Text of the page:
Fuch’s Dystrophy

What is Fuchs’ Dystrophy?

Fuchs’ dystrophy is a progressive condition of the posterior cornea that typically affects individuals later in their life. Individuals are typically first affected in their 40s or 50s, however, although signs may be seen be earlier or later. Fuchs’ dystrophy is characterized by a gradual loss of endothelial cells and is the back layer of the cornea. These cells are very important for keeping the cornea clear and when too many of these cells are lost, the cornea swells and becomes cloudy, resulting in vision loss.

What Are the Symptoms of Fuchs’ Dystrophy?

The Symptoms of Fuchs’ Dystrophy Include:

  • Blurred vision, worse in morning
  • Halos
  • Glare
  • Sensitivity to light
  • Problems with reading

What is the Treatment Of Fuchs’ Dystrophy?

Treatment of Fuchs’ dystrophy typically first involves steps to try to decrease the swelling in the cornea, typically by special hypertonic saline drops or ointment. If the Fuchs’ dystrophy becomes advanced enough and vision is severely affected, surgery may be required in the form of a cornea transplant. When transplants were first performed on this condition, it involved taking off full-thickness of the cornea and transplanting it with another full-thickness donor cornea with up to 16 more or more stitches. However, our cornea surgeons at Raleigh Ophthalmology are trained in DSEK, which involves transplanting only the bottom layers of the cornea, which targets just the diseased endothelial cells, leaving the rest of the cornea intact. With DSEK, patients typically enjoy faster visual recovery with less discomfort than with traditional keratoplasty.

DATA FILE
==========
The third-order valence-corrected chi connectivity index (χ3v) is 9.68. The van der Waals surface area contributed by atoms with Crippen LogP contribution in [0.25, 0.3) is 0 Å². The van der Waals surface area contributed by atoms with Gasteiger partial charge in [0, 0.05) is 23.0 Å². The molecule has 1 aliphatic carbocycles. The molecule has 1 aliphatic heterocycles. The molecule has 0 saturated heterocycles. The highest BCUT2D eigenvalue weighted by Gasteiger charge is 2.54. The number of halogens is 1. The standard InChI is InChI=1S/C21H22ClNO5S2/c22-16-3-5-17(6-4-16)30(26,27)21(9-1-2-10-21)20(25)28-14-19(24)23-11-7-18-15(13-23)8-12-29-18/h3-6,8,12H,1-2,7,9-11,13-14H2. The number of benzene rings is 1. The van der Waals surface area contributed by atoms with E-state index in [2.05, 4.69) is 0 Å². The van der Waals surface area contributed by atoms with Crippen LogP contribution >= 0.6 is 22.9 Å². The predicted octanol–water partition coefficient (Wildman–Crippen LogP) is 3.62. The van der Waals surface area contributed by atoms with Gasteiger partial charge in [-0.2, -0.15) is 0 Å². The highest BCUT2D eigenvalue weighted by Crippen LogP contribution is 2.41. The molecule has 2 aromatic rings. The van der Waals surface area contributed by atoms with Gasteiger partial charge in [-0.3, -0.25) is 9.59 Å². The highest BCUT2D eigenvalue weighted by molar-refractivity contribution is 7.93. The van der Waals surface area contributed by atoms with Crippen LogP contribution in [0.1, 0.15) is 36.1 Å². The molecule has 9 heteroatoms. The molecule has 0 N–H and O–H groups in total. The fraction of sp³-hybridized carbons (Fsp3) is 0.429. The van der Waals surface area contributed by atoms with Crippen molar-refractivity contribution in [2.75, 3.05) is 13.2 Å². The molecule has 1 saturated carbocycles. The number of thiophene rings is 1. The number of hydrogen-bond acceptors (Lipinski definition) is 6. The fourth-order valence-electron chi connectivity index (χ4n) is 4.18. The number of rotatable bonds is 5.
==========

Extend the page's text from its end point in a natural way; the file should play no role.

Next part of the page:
To learn more about the benefits of DSEK, click here.